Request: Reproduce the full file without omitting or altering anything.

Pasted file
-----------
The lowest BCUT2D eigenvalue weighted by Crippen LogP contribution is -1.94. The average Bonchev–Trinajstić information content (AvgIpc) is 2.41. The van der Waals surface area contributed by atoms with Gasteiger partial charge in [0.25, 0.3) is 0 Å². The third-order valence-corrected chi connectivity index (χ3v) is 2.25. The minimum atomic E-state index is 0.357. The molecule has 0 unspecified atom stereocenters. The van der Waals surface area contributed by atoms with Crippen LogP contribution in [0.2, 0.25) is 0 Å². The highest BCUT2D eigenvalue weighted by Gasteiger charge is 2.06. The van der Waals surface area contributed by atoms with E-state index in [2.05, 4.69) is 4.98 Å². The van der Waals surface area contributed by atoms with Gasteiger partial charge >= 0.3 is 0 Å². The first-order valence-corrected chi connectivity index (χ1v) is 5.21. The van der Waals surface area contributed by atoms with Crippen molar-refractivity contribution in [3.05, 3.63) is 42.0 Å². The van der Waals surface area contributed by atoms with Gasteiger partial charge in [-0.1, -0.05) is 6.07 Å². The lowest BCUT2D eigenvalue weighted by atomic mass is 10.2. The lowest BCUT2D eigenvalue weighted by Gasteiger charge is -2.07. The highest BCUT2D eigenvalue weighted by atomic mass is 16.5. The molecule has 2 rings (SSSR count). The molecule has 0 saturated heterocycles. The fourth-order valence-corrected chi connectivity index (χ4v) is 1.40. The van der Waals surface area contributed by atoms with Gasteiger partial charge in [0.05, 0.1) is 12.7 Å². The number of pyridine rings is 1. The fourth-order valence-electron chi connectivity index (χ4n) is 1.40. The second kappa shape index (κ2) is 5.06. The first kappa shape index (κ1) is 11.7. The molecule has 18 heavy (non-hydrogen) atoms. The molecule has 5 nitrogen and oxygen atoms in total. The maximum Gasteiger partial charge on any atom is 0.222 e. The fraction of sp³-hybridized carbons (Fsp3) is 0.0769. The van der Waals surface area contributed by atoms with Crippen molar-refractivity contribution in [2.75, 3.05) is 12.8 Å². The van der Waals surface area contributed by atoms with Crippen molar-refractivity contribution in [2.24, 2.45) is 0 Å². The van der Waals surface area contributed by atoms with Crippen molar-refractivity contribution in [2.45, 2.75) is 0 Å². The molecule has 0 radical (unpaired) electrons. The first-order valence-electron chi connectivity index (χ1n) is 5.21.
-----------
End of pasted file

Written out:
The lowest BCUT2D eigenvalue weighted by Crippen LogP contribution is -1.94. The average Bonchev–Trinajstić information content (AvgIpc) is 2.41. The van der Waals surface area contributed by atoms with Gasteiger partial charge in [0.25, 0.3) is 0 Å². The third-order valence-corrected chi connectivity index (χ3v) is 2.25. The minimum atomic E-state index is 0.357. The molecule has 0 unspecified atom stereocenters. The van der Waals surface area contributed by atoms with Crippen LogP contribution in [0.2, 0.25) is 0 Å². The highest BCUT2D eigenvalue weighted by Gasteiger charge is 2.06. The van der Waals surface area contributed by atoms with E-state index in [2.05, 4.69) is 4.98 Å². The van der Waals surface area contributed by atoms with Gasteiger partial charge >= 0.3 is 0 Å². The first-order valence-corrected chi connectivity index (χ1v) is 5.21. The van der Waals surface area contributed by atoms with Crippen molar-refractivity contribution in [3.05, 3.63) is 42.0 Å². The van der Waals surface area contributed by atoms with Gasteiger partial charge in [-0.1, -0.05) is 6.07 Å². The lowest BCUT2D eigenvalue weighted by atomic mass is 10.2. The lowest BCUT2D eigenvalue weighted by Gasteiger charge is -2.07. The highest BCUT2D eigenvalue weighted by atomic mass is 16.5. The molecule has 2 rings (SSSR count). The molecule has 0 saturated heterocycles. The fourth-order valence-corrected chi connectivity index (χ4v) is 1.40. The van der Waals surface area contributed by atoms with Gasteiger partial charge in [0.05, 0.1) is 12.7 Å². The number of pyridine rings is 1. The fourth-order valence-electron chi connectivity index (χ4n) is 1.40. The second kappa shape index (κ2) is 5.06. The first kappa shape index (κ1) is 11.7. The molecule has 18 heavy (non-hydrogen) atoms. The molecule has 5 nitrogen and oxygen atoms in total. The maximum Gasteiger partial charge on any atom is 0.222 e. The fraction of sp³-hybridized carbons (Fsp3) is 0.0769. The van der Waals surface area contributed by atoms with Crippen molar-refractivity contribution in [2.75, 3.05) is 12.8 Å². The van der Waals surface area contributed by atoms with Crippen molar-refractivity contribution in [2.24, 2.45) is 0 Å². The van der Waals surface area contributed by atoms with Crippen molar-refractivity contribution in [2.45, 2.75) is 0 Å². The molecule has 0 radical (unpaired) electrons. The first-order valence-electron chi connectivity index (χ1n) is 5.21.